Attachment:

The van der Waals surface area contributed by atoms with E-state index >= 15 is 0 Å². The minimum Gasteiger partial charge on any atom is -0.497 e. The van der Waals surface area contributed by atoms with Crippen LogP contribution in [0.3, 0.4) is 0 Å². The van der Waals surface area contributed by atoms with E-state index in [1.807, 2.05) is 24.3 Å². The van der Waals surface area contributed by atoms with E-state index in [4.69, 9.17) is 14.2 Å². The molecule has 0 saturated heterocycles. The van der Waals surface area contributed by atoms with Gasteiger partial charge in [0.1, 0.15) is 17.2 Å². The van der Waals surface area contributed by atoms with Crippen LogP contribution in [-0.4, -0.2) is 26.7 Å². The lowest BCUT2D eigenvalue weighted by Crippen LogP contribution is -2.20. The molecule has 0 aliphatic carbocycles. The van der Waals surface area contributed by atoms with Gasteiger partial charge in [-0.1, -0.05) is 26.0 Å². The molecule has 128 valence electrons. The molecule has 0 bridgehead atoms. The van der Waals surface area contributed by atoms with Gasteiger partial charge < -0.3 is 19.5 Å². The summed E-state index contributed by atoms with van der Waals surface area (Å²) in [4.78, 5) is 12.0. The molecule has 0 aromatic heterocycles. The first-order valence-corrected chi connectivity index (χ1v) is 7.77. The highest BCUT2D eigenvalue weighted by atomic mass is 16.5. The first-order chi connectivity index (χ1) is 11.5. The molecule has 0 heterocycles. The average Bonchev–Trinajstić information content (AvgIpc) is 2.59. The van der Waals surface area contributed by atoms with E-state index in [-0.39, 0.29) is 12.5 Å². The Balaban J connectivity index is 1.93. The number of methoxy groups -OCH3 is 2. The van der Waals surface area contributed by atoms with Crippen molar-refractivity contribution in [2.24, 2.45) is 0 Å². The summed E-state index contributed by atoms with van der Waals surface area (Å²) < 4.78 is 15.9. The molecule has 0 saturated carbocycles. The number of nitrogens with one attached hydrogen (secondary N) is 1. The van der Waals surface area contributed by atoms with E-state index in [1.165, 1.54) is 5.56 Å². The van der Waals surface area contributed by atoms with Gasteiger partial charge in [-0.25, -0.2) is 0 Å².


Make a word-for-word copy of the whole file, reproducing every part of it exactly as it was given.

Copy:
The van der Waals surface area contributed by atoms with E-state index >= 15 is 0 Å². The minimum Gasteiger partial charge on any atom is -0.497 e. The van der Waals surface area contributed by atoms with Crippen LogP contribution in [0.3, 0.4) is 0 Å². The van der Waals surface area contributed by atoms with E-state index in [1.807, 2.05) is 24.3 Å². The van der Waals surface area contributed by atoms with E-state index in [4.69, 9.17) is 14.2 Å². The molecule has 0 saturated heterocycles. The van der Waals surface area contributed by atoms with Gasteiger partial charge in [0.1, 0.15) is 17.2 Å². The van der Waals surface area contributed by atoms with Crippen LogP contribution in [-0.4, -0.2) is 26.7 Å². The lowest BCUT2D eigenvalue weighted by Crippen LogP contribution is -2.20. The molecule has 0 aliphatic carbocycles. The van der Waals surface area contributed by atoms with Gasteiger partial charge in [-0.1, -0.05) is 26.0 Å². The molecule has 128 valence electrons. The molecule has 0 bridgehead atoms. The van der Waals surface area contributed by atoms with Gasteiger partial charge < -0.3 is 19.5 Å². The summed E-state index contributed by atoms with van der Waals surface area (Å²) in [4.78, 5) is 12.0. The molecule has 0 aromatic heterocycles. The first-order valence-corrected chi connectivity index (χ1v) is 7.77. The highest BCUT2D eigenvalue weighted by atomic mass is 16.5. The first-order chi connectivity index (χ1) is 11.5. The molecule has 0 heterocycles. The average Bonchev–Trinajstić information content (AvgIpc) is 2.59. The van der Waals surface area contributed by atoms with E-state index in [-0.39, 0.29) is 12.5 Å². The Balaban J connectivity index is 1.93. The number of methoxy groups -OCH3 is 2. The van der Waals surface area contributed by atoms with Crippen molar-refractivity contribution in [2.24, 2.45) is 0 Å². The summed E-state index contributed by atoms with van der Waals surface area (Å²) < 4.78 is 15.9. The molecule has 0 saturated carbocycles. The number of nitrogens with one attached hydrogen (secondary N) is 1. The van der Waals surface area contributed by atoms with E-state index in [1.165, 1.54) is 5.56 Å². The van der Waals surface area contributed by atoms with Gasteiger partial charge in [-0.25, -0.2) is 0 Å².